In Martin Scorsese’s terrific documentary on Bob Dylan, No Direction Home, it’s clear that for a sustained period of time a lot of people were taking pop music very seriously. Dylan himself, in interviews, suggests that his material was over-received and interpreted as some kind of gospel or moral road map through the social upheaval of the 1960s.
Regardless of how you come down on any of that, we might agree on one thing: Today, it seems we aren’t listening to music so much as wearing it. And just like with fashion, we dress up in a variety of ways.
It may not hold up as a reference on your term paper, but you can learn a lot about this by walking down Main Street in Santa Monica. Between the various retail environments and the passing automobiles, you will encounter at least a half dozen different utilizations of music. Main Street, in its way, is alive with music but again… I’m not sure anyone is actually listening.
I initially became curious about this when we drove past the Urth Caffe. (That’s Urth, and café has two f’s. Blessedly, coffee is not spelled with a k.) In the evening, the recorded music washing over the outdoor tables was clear enough (I’m not saying loud…) that I could hear it in our passing car, two lanes of traffic away from the building. Maybe the wind was blowing a certain direction, but there’s no question the owners of Urth (not to be confused with Halliburton, the owners of earth) believe they must create some kind of environment with music.
I returned a few days later at lunch and the tunes were cranked lower. Now the music was ambient, blending into the noise of the place. This way you ended up with a mix: Conversation hubbub, food service clatter, and “muzak-level music merged to become what we might call “City Cafeteria” if we were marketing the CD. That’s fine, except as a musician I always hate it when music is so low it’s just a flavoring; a kind of sonic mayonnaise.
Compare that to Peet’s Coffee where, on Saturday mornings anyhow, they play classical music. Purists might argue that when used this way, the classics are reduced to audio comfort food. Well, okay, I did eat a brownie. But you do hear the melodies and if you are listening to the point of identifying the composer, you can.
At the lamp store nearby, I first detected no music. Then I heard it: A low repeating techno riff that might have also been some type of Italian coffee brewing device in the back room. At the MOCA store, it sounded like public radio was playing. However, museum gift shops are required by law to play public radio.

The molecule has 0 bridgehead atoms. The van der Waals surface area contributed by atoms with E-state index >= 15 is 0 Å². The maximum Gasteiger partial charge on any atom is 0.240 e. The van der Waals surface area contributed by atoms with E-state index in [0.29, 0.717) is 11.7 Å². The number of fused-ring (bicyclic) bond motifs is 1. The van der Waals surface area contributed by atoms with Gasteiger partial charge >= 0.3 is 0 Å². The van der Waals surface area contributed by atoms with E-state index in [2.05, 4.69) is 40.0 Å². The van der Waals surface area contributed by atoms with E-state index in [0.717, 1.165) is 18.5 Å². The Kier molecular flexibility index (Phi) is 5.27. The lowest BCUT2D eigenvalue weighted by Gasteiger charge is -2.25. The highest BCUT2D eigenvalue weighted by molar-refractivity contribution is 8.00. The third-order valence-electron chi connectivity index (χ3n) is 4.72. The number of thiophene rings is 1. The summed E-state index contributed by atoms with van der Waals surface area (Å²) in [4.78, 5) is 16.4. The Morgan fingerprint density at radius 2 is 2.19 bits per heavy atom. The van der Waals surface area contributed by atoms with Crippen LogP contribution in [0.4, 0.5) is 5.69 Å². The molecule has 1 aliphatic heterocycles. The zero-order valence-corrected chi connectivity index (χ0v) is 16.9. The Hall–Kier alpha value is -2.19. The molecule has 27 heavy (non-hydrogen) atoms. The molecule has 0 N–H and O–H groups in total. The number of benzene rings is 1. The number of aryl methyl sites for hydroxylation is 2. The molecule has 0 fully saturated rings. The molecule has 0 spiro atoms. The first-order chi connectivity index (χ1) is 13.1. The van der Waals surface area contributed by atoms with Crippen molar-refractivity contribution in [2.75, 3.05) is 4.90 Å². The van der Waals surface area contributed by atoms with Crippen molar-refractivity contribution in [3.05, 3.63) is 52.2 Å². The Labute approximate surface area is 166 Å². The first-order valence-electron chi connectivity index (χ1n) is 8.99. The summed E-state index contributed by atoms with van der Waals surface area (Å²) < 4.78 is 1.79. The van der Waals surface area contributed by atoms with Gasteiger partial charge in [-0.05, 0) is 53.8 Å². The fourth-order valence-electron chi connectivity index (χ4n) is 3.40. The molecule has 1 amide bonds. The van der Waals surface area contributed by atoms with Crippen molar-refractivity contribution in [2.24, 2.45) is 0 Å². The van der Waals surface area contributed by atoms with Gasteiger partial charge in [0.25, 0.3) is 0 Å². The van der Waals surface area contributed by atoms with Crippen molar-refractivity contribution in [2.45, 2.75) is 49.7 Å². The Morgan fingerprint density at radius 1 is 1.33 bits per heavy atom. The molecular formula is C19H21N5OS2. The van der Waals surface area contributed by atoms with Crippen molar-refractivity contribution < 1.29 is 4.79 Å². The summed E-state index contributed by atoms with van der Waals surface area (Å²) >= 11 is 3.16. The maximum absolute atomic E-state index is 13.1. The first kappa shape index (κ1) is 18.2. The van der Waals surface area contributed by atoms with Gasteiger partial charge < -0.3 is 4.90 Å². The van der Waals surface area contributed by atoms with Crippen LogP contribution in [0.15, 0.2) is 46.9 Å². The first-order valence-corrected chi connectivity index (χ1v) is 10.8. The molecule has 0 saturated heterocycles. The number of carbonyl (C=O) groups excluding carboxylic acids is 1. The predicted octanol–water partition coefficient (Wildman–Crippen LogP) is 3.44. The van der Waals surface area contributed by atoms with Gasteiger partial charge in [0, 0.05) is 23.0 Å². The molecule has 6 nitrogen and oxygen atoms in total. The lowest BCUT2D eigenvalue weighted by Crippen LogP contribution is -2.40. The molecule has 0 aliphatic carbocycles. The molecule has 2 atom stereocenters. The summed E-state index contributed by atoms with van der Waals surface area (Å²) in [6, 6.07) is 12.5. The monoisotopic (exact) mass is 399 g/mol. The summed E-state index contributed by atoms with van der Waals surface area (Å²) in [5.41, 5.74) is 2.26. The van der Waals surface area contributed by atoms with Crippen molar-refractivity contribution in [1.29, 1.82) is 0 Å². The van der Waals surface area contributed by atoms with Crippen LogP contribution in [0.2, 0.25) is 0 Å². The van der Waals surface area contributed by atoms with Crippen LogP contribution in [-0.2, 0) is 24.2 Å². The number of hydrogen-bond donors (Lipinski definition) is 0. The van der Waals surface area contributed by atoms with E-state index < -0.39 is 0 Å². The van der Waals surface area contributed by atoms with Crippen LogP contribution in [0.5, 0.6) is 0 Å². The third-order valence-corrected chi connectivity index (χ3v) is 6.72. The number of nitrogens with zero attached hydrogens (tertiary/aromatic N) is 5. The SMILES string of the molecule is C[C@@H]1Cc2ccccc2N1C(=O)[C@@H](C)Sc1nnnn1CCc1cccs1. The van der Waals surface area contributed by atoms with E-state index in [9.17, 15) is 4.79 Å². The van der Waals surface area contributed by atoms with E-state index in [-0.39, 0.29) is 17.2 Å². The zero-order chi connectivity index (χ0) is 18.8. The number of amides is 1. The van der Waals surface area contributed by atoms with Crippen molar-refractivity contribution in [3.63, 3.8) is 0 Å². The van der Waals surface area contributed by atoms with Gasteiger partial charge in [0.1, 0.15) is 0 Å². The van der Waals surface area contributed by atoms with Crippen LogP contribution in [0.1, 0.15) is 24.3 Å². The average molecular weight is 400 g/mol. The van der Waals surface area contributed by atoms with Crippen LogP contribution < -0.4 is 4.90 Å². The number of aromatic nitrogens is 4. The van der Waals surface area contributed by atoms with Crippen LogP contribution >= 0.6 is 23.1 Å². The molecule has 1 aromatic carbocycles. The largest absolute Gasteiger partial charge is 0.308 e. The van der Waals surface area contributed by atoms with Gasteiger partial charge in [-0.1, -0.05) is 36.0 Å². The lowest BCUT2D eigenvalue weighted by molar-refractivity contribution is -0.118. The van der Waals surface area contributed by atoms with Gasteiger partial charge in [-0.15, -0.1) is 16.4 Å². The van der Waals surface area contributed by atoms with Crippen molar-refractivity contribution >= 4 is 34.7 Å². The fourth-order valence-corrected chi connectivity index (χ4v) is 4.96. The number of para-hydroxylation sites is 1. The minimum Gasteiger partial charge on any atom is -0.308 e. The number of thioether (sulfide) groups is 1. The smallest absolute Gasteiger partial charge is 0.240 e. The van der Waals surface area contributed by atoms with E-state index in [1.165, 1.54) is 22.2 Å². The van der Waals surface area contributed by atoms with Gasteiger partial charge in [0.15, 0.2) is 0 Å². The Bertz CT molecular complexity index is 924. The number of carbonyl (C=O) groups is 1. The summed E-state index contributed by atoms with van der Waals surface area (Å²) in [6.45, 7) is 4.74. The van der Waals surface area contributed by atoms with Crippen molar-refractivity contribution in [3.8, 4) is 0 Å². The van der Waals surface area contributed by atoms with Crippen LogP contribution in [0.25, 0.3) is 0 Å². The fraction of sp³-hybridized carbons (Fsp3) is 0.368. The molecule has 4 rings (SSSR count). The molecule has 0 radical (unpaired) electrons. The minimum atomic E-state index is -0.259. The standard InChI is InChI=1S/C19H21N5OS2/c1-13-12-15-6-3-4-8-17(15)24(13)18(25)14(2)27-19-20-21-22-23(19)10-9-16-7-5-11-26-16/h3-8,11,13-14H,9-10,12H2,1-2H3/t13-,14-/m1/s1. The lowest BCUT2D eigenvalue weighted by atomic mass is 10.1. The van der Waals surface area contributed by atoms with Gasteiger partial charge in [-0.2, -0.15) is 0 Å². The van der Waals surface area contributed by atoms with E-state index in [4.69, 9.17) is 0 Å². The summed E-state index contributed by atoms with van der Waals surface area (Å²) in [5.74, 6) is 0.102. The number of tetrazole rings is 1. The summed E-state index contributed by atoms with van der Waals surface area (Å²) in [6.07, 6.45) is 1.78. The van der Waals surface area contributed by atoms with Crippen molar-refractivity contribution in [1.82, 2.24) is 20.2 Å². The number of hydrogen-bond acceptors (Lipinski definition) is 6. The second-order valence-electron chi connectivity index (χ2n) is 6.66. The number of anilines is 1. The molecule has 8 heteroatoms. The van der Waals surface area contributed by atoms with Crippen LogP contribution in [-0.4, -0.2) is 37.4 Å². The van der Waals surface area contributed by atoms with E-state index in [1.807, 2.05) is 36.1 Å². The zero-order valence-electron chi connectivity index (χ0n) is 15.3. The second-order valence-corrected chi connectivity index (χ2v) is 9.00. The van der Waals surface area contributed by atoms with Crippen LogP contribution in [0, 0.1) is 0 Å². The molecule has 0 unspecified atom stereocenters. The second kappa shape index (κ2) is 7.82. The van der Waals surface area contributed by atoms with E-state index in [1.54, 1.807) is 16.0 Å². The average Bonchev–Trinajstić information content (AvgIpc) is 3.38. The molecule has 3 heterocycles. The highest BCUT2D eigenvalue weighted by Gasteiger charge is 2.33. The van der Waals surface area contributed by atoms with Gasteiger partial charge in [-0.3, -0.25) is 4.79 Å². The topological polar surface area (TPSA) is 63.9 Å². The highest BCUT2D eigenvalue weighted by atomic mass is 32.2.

And then because life itself should always be full of contrasts, or be a cabaret… a guy drove by in one of those lumpy four wheel drive cars that wants to look like a Volkswagen on steroids but not an SUV. Music blasted out of his open windows, for all of us to enjoy.
In all these situations, I don’t believe anybody was really listening to the music. I think it was being used as a kind of envelope or cloak, or maybe as warm water in which we wrap ourselves and insulate against any anxiety about being out of our homes. At Starbucks, you can buy the music being played and then play it in your home. Seamless continuity; warm water everywhere. The guy in the car? He has other problems.
Bob Dylan may have been hoping fans would dial down their almost reverential bonding with his tunes when he switched to electric rock. But when “Like A Rolling Stone” floats out of the speaker at a gas station pump, you wonder if our relationship to music has gotten a little too casual. “Music: It’s not just for listening anymore.”
This Week’s “Know Your News” Quiz
1) Harold Pinter won the Nobel
(a) has been outspoken on the Iraq
(b) drives Motor Trend’s Car of the
(c) will replace Alex Trebek on
2) Carl Rove made a fourth
(a) on “Blind Date.”
(b) before a federal grand jury.
(c) at a Quiznos grand opening.
3) A cost-of-living increase in
(a) won’t cover consumer price
(b) may spike wine cooler sales.
(c) means “Hel-lo, Sizzler!”
1) (a) “Betrayal” plays backward.
2) (b) Betrayal moves forward.3) (a) Betrayal means hard times.